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Hello, everyone, welcome to the Five Minutes podcast. Today, I like to talk about how do we demonstrate our expertise in project management or in project delivery, no matter again, if I'm using a predictive method or if I'm using an agile method. How do I introduce and for example, how do I put this in my CV? How do I present this in a job interview? Or how do I introduce this as a consultant or introduce my company? So I just want to highlight the best way I found to explain, for example, what I do in the magnitude of the projects I have undertaken. It's basically a set of three steps, and before I shared them, I just want to highlight I'm not a nature expert, OK, so I'm not teaching you how to behave in an interview. There are people far more qualified than I to do that, but I want just to highlight what you should mention and you should be prepared to answer by your most relevant projects.
First, the type of project, what kind of project we are talking about? We are talking about a technology project. We're talking about an engineering project. We are talking about a digital transformation, a business transformation. We are talking about a startup or building a new enterprise. We are talking about an M&A. We are talking about a mining facility and why it's important? Because I want to understand what is the context that you are working on. And for example, if you decide to take as a career as a project manager connecting ideas to reality, for example, like myself. For me, it was very important to have different experiences from, for example, engineering projects, power plants to new ventures from government, NGO and the U.N.to, for example, digital transformation.
Why? Because these shows, too, for example, to a potential employer or a potential client that I am able to work with different types of projects. However, if you are, for example, just trying to look for opportunities in the project space in technology. So what do you need to do? You need to say, what type of project am I doing projects with blockchain? Am I doing projects with, for example, using DevOps? Am I'm building projects for, I would say, lean. And these types of different projects and different knowledge, as you show in your CV, will make you a well-rounded professional, for example, if you are working in I.T.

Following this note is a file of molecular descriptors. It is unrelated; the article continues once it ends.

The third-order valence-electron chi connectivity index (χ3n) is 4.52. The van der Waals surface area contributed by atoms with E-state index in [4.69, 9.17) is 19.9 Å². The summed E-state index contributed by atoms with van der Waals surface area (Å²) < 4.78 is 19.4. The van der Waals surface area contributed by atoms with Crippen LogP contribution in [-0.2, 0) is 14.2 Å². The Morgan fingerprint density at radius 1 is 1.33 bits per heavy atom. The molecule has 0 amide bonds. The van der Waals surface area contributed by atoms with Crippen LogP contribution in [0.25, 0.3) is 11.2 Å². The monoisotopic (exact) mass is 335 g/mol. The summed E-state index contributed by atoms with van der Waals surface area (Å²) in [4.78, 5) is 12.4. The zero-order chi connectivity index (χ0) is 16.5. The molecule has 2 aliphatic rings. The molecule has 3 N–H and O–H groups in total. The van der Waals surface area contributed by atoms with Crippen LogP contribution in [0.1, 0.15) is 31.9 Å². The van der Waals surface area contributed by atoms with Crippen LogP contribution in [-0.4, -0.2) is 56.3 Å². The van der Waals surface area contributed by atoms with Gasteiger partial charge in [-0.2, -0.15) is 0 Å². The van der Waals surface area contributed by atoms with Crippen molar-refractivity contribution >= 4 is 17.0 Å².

The second aspect it's all about the magnitude. Do you agree with me that develop a web page? Using WordPress is one challenge, but doing the transformation of Wal-Mart is quite a different one. Of them, we can call them, or they are both technology projects, but this is not true. So what I need now is that you need to highlight what is the size of your challenge. Usually, you say the budget number of people involved in the project. A number of people were impacted by the project. One thing is it's OK. I'm doing an online shop where twenty-five people shop every day. The other one is to say I'm doing online shopping where three million people go every day. These are two very different projects. For example, probably many of you already know I'm passionate about astronomy, and of course, I'm following very carefully the James Webb Telescope.